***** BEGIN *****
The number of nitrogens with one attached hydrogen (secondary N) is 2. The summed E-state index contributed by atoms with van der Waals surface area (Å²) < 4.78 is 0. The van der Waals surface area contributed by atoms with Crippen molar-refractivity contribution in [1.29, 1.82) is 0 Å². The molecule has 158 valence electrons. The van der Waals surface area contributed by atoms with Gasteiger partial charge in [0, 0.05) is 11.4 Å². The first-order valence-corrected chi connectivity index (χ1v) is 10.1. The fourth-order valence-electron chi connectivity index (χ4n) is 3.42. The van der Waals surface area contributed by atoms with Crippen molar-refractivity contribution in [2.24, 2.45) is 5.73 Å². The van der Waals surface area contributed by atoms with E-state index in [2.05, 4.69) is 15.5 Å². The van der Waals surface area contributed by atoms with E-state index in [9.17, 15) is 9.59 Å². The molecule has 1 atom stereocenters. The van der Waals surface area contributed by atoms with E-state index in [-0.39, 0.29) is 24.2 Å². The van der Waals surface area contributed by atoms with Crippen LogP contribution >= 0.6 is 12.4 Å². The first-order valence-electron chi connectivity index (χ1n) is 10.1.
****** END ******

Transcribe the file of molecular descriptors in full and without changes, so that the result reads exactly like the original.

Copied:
The number of nitrogens with one attached hydrogen (secondary N) is 2. The summed E-state index contributed by atoms with van der Waals surface area (Å²) < 4.78 is 0. The van der Waals surface area contributed by atoms with Crippen molar-refractivity contribution in [1.29, 1.82) is 0 Å². The molecule has 158 valence electrons. The van der Waals surface area contributed by atoms with Gasteiger partial charge in [0, 0.05) is 11.4 Å². The first-order valence-corrected chi connectivity index (χ1v) is 10.1. The fourth-order valence-electron chi connectivity index (χ4n) is 3.42. The van der Waals surface area contributed by atoms with Crippen molar-refractivity contribution in [2.24, 2.45) is 5.73 Å². The van der Waals surface area contributed by atoms with E-state index in [2.05, 4.69) is 15.5 Å². The van der Waals surface area contributed by atoms with E-state index in [9.17, 15) is 9.59 Å². The molecule has 1 atom stereocenters. The van der Waals surface area contributed by atoms with E-state index in [-0.39, 0.29) is 24.2 Å². The van der Waals surface area contributed by atoms with Crippen LogP contribution >= 0.6 is 12.4 Å². The first-order valence-electron chi connectivity index (χ1n) is 10.1.